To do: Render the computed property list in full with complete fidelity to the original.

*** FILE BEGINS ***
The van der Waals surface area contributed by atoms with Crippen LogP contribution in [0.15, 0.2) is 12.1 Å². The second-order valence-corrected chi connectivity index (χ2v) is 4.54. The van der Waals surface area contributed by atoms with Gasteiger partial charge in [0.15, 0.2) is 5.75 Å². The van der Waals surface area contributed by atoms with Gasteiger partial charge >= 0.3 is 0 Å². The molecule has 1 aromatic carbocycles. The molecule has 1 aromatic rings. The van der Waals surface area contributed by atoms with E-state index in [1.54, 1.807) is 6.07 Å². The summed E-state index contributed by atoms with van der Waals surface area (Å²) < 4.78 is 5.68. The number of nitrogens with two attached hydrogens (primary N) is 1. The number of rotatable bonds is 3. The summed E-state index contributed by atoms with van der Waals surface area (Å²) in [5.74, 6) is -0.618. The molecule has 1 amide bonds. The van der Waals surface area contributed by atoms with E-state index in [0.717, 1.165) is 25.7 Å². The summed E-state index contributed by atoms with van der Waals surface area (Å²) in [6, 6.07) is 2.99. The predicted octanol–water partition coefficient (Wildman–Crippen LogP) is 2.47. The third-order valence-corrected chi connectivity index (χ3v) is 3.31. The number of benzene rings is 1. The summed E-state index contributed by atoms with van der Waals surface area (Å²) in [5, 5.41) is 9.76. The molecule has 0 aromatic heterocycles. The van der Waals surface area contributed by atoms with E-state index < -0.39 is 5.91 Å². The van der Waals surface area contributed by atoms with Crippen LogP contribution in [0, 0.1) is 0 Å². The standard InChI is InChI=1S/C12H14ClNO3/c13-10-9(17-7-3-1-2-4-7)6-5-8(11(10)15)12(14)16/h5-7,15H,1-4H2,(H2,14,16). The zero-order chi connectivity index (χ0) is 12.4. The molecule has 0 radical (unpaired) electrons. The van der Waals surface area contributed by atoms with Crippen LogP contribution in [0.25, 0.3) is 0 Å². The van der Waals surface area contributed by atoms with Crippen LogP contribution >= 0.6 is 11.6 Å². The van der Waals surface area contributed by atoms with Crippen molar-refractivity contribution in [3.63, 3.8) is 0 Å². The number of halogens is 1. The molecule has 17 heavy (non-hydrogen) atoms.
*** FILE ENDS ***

The van der Waals surface area contributed by atoms with Crippen LogP contribution in [0.15, 0.2) is 12.1 Å². The second-order valence-corrected chi connectivity index (χ2v) is 4.54. The van der Waals surface area contributed by atoms with Gasteiger partial charge in [0.15, 0.2) is 5.75 Å². The van der Waals surface area contributed by atoms with Gasteiger partial charge >= 0.3 is 0 Å². The molecule has 1 aromatic carbocycles. The molecule has 1 aromatic rings. The van der Waals surface area contributed by atoms with E-state index in [1.54, 1.807) is 6.07 Å². The summed E-state index contributed by atoms with van der Waals surface area (Å²) < 4.78 is 5.68. The number of nitrogens with two attached hydrogens (primary N) is 1. The number of rotatable bonds is 3. The summed E-state index contributed by atoms with van der Waals surface area (Å²) in [5.74, 6) is -0.618. The molecule has 1 amide bonds. The van der Waals surface area contributed by atoms with E-state index in [0.717, 1.165) is 25.7 Å². The summed E-state index contributed by atoms with van der Waals surface area (Å²) in [6, 6.07) is 2.99. The predicted octanol–water partition coefficient (Wildman–Crippen LogP) is 2.47. The third-order valence-corrected chi connectivity index (χ3v) is 3.31. The number of benzene rings is 1. The summed E-state index contributed by atoms with van der Waals surface area (Å²) in [5, 5.41) is 9.76. The molecule has 0 aromatic heterocycles. The van der Waals surface area contributed by atoms with E-state index < -0.39 is 5.91 Å². The van der Waals surface area contributed by atoms with Crippen LogP contribution in [0, 0.1) is 0 Å². The standard InChI is InChI=1S/C12H14ClNO3/c13-10-9(17-7-3-1-2-4-7)6-5-8(11(10)15)12(14)16/h5-7,15H,1-4H2,(H2,14,16). The zero-order chi connectivity index (χ0) is 12.4. The molecule has 0 radical (unpaired) electrons. The van der Waals surface area contributed by atoms with Crippen LogP contribution in [0.25, 0.3) is 0 Å². The van der Waals surface area contributed by atoms with Crippen LogP contribution >= 0.6 is 11.6 Å². The van der Waals surface area contributed by atoms with Crippen molar-refractivity contribution in [3.63, 3.8) is 0 Å². The number of halogens is 1. The molecule has 17 heavy (non-hydrogen) atoms.